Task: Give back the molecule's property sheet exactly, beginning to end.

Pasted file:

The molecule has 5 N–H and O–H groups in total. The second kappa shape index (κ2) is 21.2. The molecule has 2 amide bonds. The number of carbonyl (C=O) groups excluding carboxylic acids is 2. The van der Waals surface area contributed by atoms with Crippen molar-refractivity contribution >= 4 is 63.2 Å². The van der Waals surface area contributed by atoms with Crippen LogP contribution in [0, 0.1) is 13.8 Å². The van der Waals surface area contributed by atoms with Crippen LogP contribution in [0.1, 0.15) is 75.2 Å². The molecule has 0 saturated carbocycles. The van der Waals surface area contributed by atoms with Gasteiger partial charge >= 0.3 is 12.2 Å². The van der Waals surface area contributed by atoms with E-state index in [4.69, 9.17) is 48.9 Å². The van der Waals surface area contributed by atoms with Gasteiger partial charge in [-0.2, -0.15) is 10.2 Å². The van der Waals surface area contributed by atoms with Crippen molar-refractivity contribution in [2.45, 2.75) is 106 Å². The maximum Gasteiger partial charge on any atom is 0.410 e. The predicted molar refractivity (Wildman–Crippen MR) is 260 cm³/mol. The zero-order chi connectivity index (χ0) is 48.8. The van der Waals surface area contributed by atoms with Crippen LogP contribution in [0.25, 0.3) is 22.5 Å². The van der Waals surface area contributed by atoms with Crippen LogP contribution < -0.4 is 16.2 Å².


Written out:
The molecule has 5 N–H and O–H groups in total. The second kappa shape index (κ2) is 21.2. The molecule has 2 amide bonds. The number of carbonyl (C=O) groups excluding carboxylic acids is 2. The van der Waals surface area contributed by atoms with Crippen molar-refractivity contribution >= 4 is 63.2 Å². The van der Waals surface area contributed by atoms with Crippen LogP contribution in [0, 0.1) is 13.8 Å². The van der Waals surface area contributed by atoms with Crippen LogP contribution in [0.1, 0.15) is 75.2 Å². The molecule has 0 saturated carbocycles. The van der Waals surface area contributed by atoms with Gasteiger partial charge >= 0.3 is 12.2 Å². The van der Waals surface area contributed by atoms with E-state index in [4.69, 9.17) is 48.9 Å². The van der Waals surface area contributed by atoms with Gasteiger partial charge in [-0.2, -0.15) is 10.2 Å². The van der Waals surface area contributed by atoms with Crippen molar-refractivity contribution in [2.45, 2.75) is 106 Å². The maximum Gasteiger partial charge on any atom is 0.410 e. The predicted molar refractivity (Wildman–Crippen MR) is 260 cm³/mol. The zero-order chi connectivity index (χ0) is 48.8. The van der Waals surface area contributed by atoms with Crippen LogP contribution in [0.25, 0.3) is 22.5 Å². The van der Waals surface area contributed by atoms with Crippen LogP contribution < -0.4 is 16.2 Å².